Dental Implant Surgery
Dental implants are essentially artificial tooth roots. They can be used to replace a single missing tooth, multiple missing teeth, support a denture or restore an entire mouth.
Implants are made of titanium. Titanium unlike other metals is not rejected by the body. Titanium is very strong and is biologically inert. To be a candidate for a dental implant two criteria must be met. Your gum tissue should be healthy overall and there must be enough bone present to support the implant. Following the extraction of a tooth the supporting bone begins to shrink both in height and width. Even if the bone shrinkage has been excessive an implant may still be an option. Depending on the situation, a bone graft surgery may be needed. Implants can be used to support a bridge, a removable denture or a fixed denture.
For most patients, the placement of dental implants involves two surgical procedures.
First, dental implants are placed within your jawbone. For the first three to six months following surgery, the dental implants are beneath the surface of the gums gradually bonding with the jawbone. You should be able to wear temporary dentures and eat a soft diet during this time. At the same time, we are also forming new replacement teeth.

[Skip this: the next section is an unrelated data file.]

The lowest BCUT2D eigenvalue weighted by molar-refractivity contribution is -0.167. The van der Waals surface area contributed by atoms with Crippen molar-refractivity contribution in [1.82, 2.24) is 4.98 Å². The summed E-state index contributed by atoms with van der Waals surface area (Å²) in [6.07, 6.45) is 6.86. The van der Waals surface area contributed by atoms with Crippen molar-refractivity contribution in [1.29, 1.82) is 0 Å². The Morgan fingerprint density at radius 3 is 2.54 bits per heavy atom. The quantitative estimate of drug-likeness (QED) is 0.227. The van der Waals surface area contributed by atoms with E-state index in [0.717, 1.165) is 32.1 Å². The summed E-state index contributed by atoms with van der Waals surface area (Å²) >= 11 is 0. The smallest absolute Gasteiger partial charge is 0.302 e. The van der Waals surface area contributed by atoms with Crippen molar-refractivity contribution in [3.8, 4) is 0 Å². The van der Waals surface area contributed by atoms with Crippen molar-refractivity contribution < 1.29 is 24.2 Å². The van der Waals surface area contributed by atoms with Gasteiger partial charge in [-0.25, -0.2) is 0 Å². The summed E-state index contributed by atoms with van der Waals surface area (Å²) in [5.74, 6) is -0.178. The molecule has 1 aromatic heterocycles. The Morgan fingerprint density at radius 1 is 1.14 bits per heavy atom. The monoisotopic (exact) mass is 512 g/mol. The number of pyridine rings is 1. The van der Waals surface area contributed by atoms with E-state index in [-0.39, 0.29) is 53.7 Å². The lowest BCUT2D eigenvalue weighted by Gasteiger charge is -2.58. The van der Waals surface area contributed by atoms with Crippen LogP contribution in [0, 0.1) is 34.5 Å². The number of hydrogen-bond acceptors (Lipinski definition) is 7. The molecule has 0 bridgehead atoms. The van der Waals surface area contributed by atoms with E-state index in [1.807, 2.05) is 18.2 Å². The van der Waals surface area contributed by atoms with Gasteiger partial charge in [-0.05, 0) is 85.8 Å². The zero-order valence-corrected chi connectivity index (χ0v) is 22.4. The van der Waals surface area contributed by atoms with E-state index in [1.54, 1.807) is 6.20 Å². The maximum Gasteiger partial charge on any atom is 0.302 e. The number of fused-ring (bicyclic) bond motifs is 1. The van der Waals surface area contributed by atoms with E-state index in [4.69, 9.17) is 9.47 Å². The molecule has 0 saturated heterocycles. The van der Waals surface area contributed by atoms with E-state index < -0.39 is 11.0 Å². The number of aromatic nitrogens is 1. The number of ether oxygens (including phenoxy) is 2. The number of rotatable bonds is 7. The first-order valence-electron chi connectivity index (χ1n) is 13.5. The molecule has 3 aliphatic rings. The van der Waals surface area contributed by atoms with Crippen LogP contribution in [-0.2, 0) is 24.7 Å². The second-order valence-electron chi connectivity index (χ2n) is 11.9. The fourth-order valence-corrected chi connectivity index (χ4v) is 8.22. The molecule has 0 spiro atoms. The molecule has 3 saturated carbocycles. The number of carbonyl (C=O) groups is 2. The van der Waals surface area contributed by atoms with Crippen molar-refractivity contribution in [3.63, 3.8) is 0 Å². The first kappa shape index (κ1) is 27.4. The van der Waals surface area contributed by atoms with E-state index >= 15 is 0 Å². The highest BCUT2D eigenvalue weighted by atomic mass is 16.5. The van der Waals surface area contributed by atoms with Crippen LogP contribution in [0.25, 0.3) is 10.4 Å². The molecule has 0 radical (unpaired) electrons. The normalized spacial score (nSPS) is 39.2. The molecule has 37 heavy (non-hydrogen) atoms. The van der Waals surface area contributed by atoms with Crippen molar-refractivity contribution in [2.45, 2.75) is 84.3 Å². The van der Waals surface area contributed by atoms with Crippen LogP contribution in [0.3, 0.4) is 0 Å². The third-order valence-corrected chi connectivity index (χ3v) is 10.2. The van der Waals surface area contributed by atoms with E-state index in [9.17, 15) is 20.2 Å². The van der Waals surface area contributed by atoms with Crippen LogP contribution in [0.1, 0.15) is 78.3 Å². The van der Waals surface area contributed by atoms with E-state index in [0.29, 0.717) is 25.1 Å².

After the dental implant has bonded to the jawbone, the second phase begins. Doctor will uncover the dental implants and attach small posts, which will act as anchors for the artificial teeth. These posts protrude through the gums. When the artificial teeth are placed, these posts will not be seen. The entire procedure usually takes six to eight months. Most patients experience minimal disruption in their daily life.